Hasbro cleared of exhorting money from children via Littlest Pet Shop game

By John Glenday | Reporter

December 3, 2014 | 2 min read

Toy giant Hasbro has been cleared by the Advertising Standards Authority of targeting children with ‘direct exhortation mechanisms to buy products’ in its Littlest Pet Shop app – developed, marketed and distributed under license by Gameloft.

A parent whose daughter had played the game complained that the free download required real money in order to access certain required activities.

Countering the claims however Hasbro ventured that parents could create restricted profiles for children which prevented in-app purchases from being made and that the use of such features was clearly stated during the download process from the Google Play store.

The latest marketing news and insights straight to your inbox.

Get the best of The Drum by choosing from a series of great email briefings, whether that’s daily news, weekly recaps or deep dives into media or creativity.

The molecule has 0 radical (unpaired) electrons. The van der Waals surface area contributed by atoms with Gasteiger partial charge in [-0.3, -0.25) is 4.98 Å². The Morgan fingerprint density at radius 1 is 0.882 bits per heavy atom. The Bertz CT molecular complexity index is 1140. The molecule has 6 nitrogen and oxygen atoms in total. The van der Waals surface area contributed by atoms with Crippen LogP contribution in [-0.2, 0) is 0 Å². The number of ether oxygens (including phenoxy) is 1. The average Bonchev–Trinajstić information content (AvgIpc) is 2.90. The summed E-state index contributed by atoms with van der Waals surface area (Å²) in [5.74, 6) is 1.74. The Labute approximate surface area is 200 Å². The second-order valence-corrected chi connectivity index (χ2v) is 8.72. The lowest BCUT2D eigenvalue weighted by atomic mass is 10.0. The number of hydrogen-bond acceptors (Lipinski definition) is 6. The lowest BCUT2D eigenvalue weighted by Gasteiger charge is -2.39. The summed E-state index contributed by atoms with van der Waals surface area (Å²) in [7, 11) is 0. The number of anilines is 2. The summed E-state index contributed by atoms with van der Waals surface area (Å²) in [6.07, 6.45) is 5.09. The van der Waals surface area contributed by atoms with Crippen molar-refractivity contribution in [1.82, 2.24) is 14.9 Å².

Sign up

Backing this stance the ASA said in-game notices were not tantamount to direct exhortation, but rather a mechanism for purchase.

In its assessment the ASA said: “We accepted that children were likely to be frustrated by the limited gameplay as the game increased, and were likely to want to increase the gameplay, in particular collecting pets, by spending bling, which required real money. However, we noted that the game nonetheless offered free gameplay, which did not require spending real money and, on balance, did not consider the content or nature of the game directly exhorted children to spend real money. Because we did not consider the game contained a direct exhortation mechanism to buy products, we concluded that it was not in breach of the Code.”


Industry insights

View all
Add your own content +